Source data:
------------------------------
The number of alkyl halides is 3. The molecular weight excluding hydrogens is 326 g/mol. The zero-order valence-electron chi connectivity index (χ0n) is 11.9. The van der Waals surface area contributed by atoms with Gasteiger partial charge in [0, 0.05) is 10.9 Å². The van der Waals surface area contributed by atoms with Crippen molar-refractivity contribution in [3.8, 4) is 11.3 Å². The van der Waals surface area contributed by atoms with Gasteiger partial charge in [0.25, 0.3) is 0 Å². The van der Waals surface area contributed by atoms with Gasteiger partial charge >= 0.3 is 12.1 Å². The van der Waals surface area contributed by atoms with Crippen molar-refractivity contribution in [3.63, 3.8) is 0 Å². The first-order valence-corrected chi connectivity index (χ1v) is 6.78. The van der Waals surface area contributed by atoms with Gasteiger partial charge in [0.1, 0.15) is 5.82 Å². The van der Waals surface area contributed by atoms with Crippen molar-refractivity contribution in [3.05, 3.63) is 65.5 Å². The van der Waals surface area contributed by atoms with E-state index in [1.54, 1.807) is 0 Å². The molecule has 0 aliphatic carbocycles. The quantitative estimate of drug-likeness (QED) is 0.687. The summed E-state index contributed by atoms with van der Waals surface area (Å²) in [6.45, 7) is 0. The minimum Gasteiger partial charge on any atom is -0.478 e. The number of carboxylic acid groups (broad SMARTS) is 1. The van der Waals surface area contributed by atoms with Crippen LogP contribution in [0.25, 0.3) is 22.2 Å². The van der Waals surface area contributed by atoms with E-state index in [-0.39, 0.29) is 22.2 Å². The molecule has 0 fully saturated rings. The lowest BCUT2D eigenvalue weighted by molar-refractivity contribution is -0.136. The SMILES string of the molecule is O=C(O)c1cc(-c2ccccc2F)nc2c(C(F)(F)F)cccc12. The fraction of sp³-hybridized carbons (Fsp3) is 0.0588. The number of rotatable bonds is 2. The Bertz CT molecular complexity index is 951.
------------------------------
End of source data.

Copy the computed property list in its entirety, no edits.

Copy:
The number of alkyl halides is 3. The molecular weight excluding hydrogens is 326 g/mol. The zero-order valence-electron chi connectivity index (χ0n) is 11.9. The van der Waals surface area contributed by atoms with Gasteiger partial charge in [0, 0.05) is 10.9 Å². The van der Waals surface area contributed by atoms with Crippen molar-refractivity contribution in [3.8, 4) is 11.3 Å². The van der Waals surface area contributed by atoms with Gasteiger partial charge in [0.25, 0.3) is 0 Å². The van der Waals surface area contributed by atoms with Gasteiger partial charge >= 0.3 is 12.1 Å². The van der Waals surface area contributed by atoms with Crippen molar-refractivity contribution in [3.63, 3.8) is 0 Å². The first-order valence-corrected chi connectivity index (χ1v) is 6.78. The van der Waals surface area contributed by atoms with Gasteiger partial charge in [0.1, 0.15) is 5.82 Å². The van der Waals surface area contributed by atoms with Crippen molar-refractivity contribution in [3.05, 3.63) is 65.5 Å². The van der Waals surface area contributed by atoms with E-state index in [1.54, 1.807) is 0 Å². The molecule has 0 aliphatic carbocycles. The quantitative estimate of drug-likeness (QED) is 0.687. The summed E-state index contributed by atoms with van der Waals surface area (Å²) in [6.45, 7) is 0. The minimum Gasteiger partial charge on any atom is -0.478 e. The number of carboxylic acid groups (broad SMARTS) is 1. The van der Waals surface area contributed by atoms with Crippen LogP contribution in [0.25, 0.3) is 22.2 Å². The van der Waals surface area contributed by atoms with E-state index in [-0.39, 0.29) is 22.2 Å². The molecule has 0 fully saturated rings. The lowest BCUT2D eigenvalue weighted by molar-refractivity contribution is -0.136. The SMILES string of the molecule is O=C(O)c1cc(-c2ccccc2F)nc2c(C(F)(F)F)cccc12. The fraction of sp³-hybridized carbons (Fsp3) is 0.0588. The number of rotatable bonds is 2. The Bertz CT molecular complexity index is 951.